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Publication numberUS6364958 B1
Publication typeGrant
Application numberUS 09/577,104
Publication dateApr 2, 2002
Filing dateMay 24, 2000
Priority dateMay 24, 2000
Fee statusLapsed
Also published asEP1158568A2, EP1158568A3
Publication number09577104, 577104, US 6364958 B1, US 6364958B1, US-B1-6364958, US6364958 B1, US6364958B1
InventorsCanfeng Lai, Michael Santiago Cox, Michael Barnes, Lily L. Pang
Original AssigneeApplied Materials, Inc.
Export CitationBiBTeX, EndNote, RefMan
External Links: USPTO, USPTO Assignment, Espacenet
Plasma assisted semiconductor substrate processing chamber having a plurality of ground path bridges
US 6364958 B1
Abstract
A plasma assisted semiconductor substrate processing chamber having a plurality of electrically conductive bridges for preventing electrical arcing in the chamber. More particularly, the chamber has a plurality of electrically conductive bridges that connect a portion of a substrate support member with a portion of the chamber walls.
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Claims(18)
We claim:
1. A plasma assisted semiconductor substrate processing chamber, comprising:
an enclosure comprising conductive walls;
a substrate support disposed within the enclosure; and
a plurality of electrically conductive members connecting a portion of the substrate support with a portion of the walls, wherein the electrically conductive members are disposed such that a largest electrical RF return path length within the enclosure is less than approximately of a surface RF wavelength formed in the enclosure.
2. The plasma assisted semiconductor substrate processing chamber of claim 1, wherein the walls comprise a sidewall having an inner surface, and wherein the substrate support comprises a sidewall having an outer surface, and wherein the electrically conductive members connect a portion of the inner surface of the sidewall of the walls with a portion of the outer surface of the sidewall of the substrate support.
3. The plasma assisted semiconductor substrate processing chamber of claim 2, wherein the substrate support member comprises an electrostatic chuck.
4. The plasma assisted semiconductor substrate processing chamber of claim 1, wherein an RF power source and a DC power source are coupled to a substrate electrode in the substrate support, and wherein the walls are grounded.
5. The plasma assisted semiconductor substrate processing chamber of claim 4, wherein an insulating material is disposed between the sidewall of the substrate support and the substrate electrode.
6. The plasma assisted semiconductor substrate processing chamber of claim 1, wherein the electrically conductive members are equally spaced from each other.
7. The plasma assisted semiconductor substrate processing chamber of claim 1, wherein the electrically conductive members are disposed such that electrical arcing is prevented within the enclosure.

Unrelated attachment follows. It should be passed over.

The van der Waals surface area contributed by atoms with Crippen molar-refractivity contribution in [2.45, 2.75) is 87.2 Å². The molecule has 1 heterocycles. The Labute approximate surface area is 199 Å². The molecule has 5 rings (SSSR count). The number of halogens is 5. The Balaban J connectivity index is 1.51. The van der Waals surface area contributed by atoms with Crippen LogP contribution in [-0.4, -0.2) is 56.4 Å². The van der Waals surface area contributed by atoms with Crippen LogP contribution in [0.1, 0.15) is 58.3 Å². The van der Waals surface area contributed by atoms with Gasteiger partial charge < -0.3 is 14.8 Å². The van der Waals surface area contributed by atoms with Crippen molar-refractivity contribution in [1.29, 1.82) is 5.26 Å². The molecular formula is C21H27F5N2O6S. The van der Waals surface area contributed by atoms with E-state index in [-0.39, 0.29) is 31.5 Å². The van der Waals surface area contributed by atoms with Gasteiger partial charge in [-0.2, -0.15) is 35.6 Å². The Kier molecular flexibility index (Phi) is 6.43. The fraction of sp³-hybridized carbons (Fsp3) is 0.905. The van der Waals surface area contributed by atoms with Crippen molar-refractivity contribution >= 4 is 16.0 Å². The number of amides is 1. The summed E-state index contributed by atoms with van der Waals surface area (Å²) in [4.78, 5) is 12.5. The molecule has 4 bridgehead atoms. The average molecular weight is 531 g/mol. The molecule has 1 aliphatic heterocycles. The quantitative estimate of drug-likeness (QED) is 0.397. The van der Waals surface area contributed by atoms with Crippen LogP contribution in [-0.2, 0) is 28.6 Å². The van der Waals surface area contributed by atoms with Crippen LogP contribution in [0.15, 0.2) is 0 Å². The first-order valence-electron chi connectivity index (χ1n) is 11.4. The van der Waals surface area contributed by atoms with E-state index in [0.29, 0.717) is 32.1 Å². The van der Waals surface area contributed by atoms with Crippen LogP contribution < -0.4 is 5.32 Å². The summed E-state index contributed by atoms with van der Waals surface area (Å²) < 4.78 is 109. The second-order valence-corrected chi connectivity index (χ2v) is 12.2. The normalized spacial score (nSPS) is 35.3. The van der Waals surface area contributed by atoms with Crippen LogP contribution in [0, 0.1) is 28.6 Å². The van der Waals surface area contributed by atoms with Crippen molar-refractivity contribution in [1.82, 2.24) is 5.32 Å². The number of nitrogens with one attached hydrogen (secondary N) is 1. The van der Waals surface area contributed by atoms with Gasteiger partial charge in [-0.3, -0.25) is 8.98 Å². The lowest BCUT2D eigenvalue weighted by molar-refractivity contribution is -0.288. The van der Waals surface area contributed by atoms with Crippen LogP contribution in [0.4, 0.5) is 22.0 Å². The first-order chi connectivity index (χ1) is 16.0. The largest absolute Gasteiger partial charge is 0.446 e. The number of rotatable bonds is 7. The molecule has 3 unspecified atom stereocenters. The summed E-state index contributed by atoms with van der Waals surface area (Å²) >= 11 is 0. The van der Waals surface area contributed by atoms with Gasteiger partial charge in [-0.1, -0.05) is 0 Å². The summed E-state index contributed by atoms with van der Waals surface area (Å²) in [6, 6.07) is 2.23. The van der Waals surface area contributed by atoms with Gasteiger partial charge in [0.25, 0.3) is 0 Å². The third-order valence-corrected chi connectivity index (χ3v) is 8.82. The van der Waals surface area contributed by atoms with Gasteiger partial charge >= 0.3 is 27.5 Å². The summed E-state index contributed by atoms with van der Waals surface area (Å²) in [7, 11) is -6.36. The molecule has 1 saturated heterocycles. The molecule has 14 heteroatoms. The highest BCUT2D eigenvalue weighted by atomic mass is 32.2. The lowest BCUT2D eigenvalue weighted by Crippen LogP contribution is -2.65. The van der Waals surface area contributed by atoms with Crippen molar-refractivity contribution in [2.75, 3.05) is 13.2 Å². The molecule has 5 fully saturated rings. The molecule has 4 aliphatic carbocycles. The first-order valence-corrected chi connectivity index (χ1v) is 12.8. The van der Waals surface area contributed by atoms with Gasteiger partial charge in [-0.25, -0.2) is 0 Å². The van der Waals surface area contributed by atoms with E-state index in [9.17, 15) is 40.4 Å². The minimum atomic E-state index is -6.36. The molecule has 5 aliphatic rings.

8. The plasma assisted semiconductor substrate processing chamber of claim 1, wherein the electrically conductive members are disposed such that the formation of one or more standing waves within the chamber is prevented.
9. The plasma assisted semiconductor substrate processing chamber of claim 1, wherein the electrically conductive members are disposed such that the formation of one or more RF nodes within the chamber is prevented.
10. The plasma assisted semiconductor substrate processing chamber of claim 1, wherein the electrically conductive members are disposed such that the largest electrical RF return path length within the enclosure is less than approximately {fraction (1/20)} of a smallest free space RF wavelength corresponding to a driving frequency and harmonics of the driving frequency formed in the enclosure.
11. The plasma assisted semiconductor substrate processing chamber of claim 1, wherein the electrically conductive members are made of metal.
12. The plasma assisted semiconductor substrate processing chamber of claim 11, wherein the electrically conductive members are made of metal mesh.
13. The plasma assisted semiconductor substrate processing chamber of claim 1, wherein the plasma assisted semiconductor substrate processing chamber is a chemical vapor deposition chamber.
14. The plasma assisted semiconductor substrate processing chamber of claim 1, wherein the plasma assisted semiconductor substrate processing chamber is an etch chamber.
15. The plasma assisted semiconductor substrate processing chamber of claim 1, further comprising a coiled antenna adapted to process a 300 mm semiconductor substrate.
16. A plasma assisted semiconductor substrate processing chamber, comprising:
an enclosure comprising a grounded sidewall having an inner surface;
a substrate support member disposed within the enclosure having a sidewall having an outer surface;
an RF power source and a DC power source coupled to the substrate support member; and
a plurality of electrically conductive members connecting a portion of the inner surface of the sidewall of the enclosure with a portion of the outer surface of the sidewall of the substrate support member, wherein the electrically conductive members provide RF ground paths from the sidewall of the substrate support member to the sidewall of the enclosure, and wherein the electrically conductive members are disposed such that electrical arcing is prevented within the enclosure, wherein the electrically conductive members are disposed such that a largest electrical RF return path length within the enclosure is less than approximately of a surface RF wavelength formed in the enclosure.